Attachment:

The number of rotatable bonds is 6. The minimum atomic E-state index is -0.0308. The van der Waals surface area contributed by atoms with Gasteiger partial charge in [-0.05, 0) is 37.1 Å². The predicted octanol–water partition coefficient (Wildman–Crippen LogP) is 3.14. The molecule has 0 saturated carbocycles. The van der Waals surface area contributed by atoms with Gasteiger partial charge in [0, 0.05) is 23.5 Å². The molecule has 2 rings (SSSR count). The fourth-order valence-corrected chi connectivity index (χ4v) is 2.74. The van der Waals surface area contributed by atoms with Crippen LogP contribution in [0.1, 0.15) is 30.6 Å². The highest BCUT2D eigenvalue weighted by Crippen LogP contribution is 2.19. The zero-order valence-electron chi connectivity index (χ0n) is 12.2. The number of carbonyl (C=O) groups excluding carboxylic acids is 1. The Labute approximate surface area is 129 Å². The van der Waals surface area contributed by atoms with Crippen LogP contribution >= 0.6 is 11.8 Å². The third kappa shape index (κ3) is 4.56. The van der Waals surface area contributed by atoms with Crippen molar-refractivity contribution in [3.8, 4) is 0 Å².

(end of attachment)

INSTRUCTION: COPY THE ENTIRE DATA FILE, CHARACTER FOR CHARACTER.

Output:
The number of rotatable bonds is 6. The minimum atomic E-state index is -0.0308. The van der Waals surface area contributed by atoms with Gasteiger partial charge in [-0.05, 0) is 37.1 Å². The predicted octanol–water partition coefficient (Wildman–Crippen LogP) is 3.14. The molecule has 0 saturated carbocycles. The van der Waals surface area contributed by atoms with Gasteiger partial charge in [0, 0.05) is 23.5 Å². The molecule has 2 rings (SSSR count). The fourth-order valence-corrected chi connectivity index (χ4v) is 2.74. The van der Waals surface area contributed by atoms with Crippen LogP contribution in [0.1, 0.15) is 30.6 Å². The highest BCUT2D eigenvalue weighted by Crippen LogP contribution is 2.19. The zero-order valence-electron chi connectivity index (χ0n) is 12.2. The number of carbonyl (C=O) groups excluding carboxylic acids is 1. The Labute approximate surface area is 129 Å². The van der Waals surface area contributed by atoms with Crippen LogP contribution >= 0.6 is 11.8 Å². The third kappa shape index (κ3) is 4.56. The van der Waals surface area contributed by atoms with Crippen molar-refractivity contribution in [3.8, 4) is 0 Å².